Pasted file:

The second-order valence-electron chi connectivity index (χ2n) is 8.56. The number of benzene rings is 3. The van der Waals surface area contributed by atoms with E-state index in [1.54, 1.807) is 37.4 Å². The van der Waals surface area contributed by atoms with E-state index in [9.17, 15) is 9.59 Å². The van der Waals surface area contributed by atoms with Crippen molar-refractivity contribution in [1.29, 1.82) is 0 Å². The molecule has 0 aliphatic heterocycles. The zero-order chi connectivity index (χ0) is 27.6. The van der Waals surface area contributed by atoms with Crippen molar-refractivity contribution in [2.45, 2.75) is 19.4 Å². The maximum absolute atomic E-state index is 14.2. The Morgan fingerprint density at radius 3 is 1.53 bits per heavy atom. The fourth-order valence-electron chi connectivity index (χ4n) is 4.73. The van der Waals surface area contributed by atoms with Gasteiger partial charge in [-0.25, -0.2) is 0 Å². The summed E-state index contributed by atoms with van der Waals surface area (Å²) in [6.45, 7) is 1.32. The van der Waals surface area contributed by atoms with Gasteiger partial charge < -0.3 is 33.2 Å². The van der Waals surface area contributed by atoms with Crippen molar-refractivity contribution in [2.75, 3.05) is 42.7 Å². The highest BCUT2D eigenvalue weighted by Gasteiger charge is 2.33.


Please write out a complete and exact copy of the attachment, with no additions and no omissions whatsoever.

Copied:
The second-order valence-electron chi connectivity index (χ2n) is 8.56. The number of benzene rings is 3. The van der Waals surface area contributed by atoms with E-state index in [1.54, 1.807) is 37.4 Å². The van der Waals surface area contributed by atoms with E-state index in [9.17, 15) is 9.59 Å². The van der Waals surface area contributed by atoms with Crippen molar-refractivity contribution in [1.29, 1.82) is 0 Å². The molecule has 0 aliphatic heterocycles. The zero-order chi connectivity index (χ0) is 27.6. The van der Waals surface area contributed by atoms with Crippen molar-refractivity contribution in [2.45, 2.75) is 19.4 Å². The maximum absolute atomic E-state index is 14.2. The Morgan fingerprint density at radius 3 is 1.53 bits per heavy atom. The fourth-order valence-electron chi connectivity index (χ4n) is 4.73. The van der Waals surface area contributed by atoms with Gasteiger partial charge in [-0.25, -0.2) is 0 Å². The summed E-state index contributed by atoms with van der Waals surface area (Å²) in [6.45, 7) is 1.32. The van der Waals surface area contributed by atoms with Gasteiger partial charge < -0.3 is 33.2 Å². The van der Waals surface area contributed by atoms with Crippen molar-refractivity contribution in [2.75, 3.05) is 42.7 Å². The highest BCUT2D eigenvalue weighted by Gasteiger charge is 2.33.